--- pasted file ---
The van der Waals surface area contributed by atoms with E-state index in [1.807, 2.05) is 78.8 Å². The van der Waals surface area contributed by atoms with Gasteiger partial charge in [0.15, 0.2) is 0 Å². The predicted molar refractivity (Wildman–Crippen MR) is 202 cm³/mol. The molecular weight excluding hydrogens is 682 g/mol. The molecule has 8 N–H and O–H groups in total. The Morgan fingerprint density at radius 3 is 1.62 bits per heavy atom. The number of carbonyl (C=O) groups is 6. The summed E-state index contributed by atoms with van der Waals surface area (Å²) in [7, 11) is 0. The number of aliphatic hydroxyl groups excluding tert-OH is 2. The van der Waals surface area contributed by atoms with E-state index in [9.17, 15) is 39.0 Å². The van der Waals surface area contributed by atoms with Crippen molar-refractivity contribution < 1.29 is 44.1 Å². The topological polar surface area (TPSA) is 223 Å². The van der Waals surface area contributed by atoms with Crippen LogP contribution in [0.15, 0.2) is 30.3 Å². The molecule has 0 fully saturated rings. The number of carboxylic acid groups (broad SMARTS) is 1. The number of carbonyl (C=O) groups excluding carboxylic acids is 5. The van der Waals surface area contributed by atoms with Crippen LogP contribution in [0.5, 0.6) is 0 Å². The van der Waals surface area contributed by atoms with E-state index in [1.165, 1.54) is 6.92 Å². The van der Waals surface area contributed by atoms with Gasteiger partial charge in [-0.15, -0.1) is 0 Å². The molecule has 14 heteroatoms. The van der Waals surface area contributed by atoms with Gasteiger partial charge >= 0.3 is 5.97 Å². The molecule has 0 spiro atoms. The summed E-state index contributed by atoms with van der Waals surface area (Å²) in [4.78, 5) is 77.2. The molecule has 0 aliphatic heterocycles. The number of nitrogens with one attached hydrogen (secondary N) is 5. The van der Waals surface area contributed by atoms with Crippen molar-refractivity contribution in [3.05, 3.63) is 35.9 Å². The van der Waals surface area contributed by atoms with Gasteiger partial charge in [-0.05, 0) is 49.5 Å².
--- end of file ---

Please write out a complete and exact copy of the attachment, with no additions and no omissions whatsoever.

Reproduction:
The van der Waals surface area contributed by atoms with E-state index in [1.807, 2.05) is 78.8 Å². The van der Waals surface area contributed by atoms with Gasteiger partial charge in [0.15, 0.2) is 0 Å². The predicted molar refractivity (Wildman–Crippen MR) is 202 cm³/mol. The molecular weight excluding hydrogens is 682 g/mol. The molecule has 8 N–H and O–H groups in total. The Morgan fingerprint density at radius 3 is 1.62 bits per heavy atom. The number of carbonyl (C=O) groups is 6. The summed E-state index contributed by atoms with van der Waals surface area (Å²) in [7, 11) is 0. The number of aliphatic hydroxyl groups excluding tert-OH is 2. The van der Waals surface area contributed by atoms with E-state index in [9.17, 15) is 39.0 Å². The van der Waals surface area contributed by atoms with Crippen molar-refractivity contribution < 1.29 is 44.1 Å². The topological polar surface area (TPSA) is 223 Å². The van der Waals surface area contributed by atoms with Crippen LogP contribution in [0.15, 0.2) is 30.3 Å². The molecule has 0 fully saturated rings. The number of carboxylic acid groups (broad SMARTS) is 1. The number of carbonyl (C=O) groups excluding carboxylic acids is 5. The van der Waals surface area contributed by atoms with Crippen LogP contribution in [0.5, 0.6) is 0 Å². The van der Waals surface area contributed by atoms with E-state index in [1.165, 1.54) is 6.92 Å². The van der Waals surface area contributed by atoms with Gasteiger partial charge in [-0.15, -0.1) is 0 Å². The molecule has 14 heteroatoms. The van der Waals surface area contributed by atoms with Gasteiger partial charge >= 0.3 is 5.97 Å². The molecule has 0 spiro atoms. The summed E-state index contributed by atoms with van der Waals surface area (Å²) in [4.78, 5) is 77.2. The molecule has 0 aliphatic heterocycles. The number of nitrogens with one attached hydrogen (secondary N) is 5. The van der Waals surface area contributed by atoms with Crippen molar-refractivity contribution in [3.05, 3.63) is 35.9 Å². The van der Waals surface area contributed by atoms with Gasteiger partial charge in [-0.05, 0) is 49.5 Å².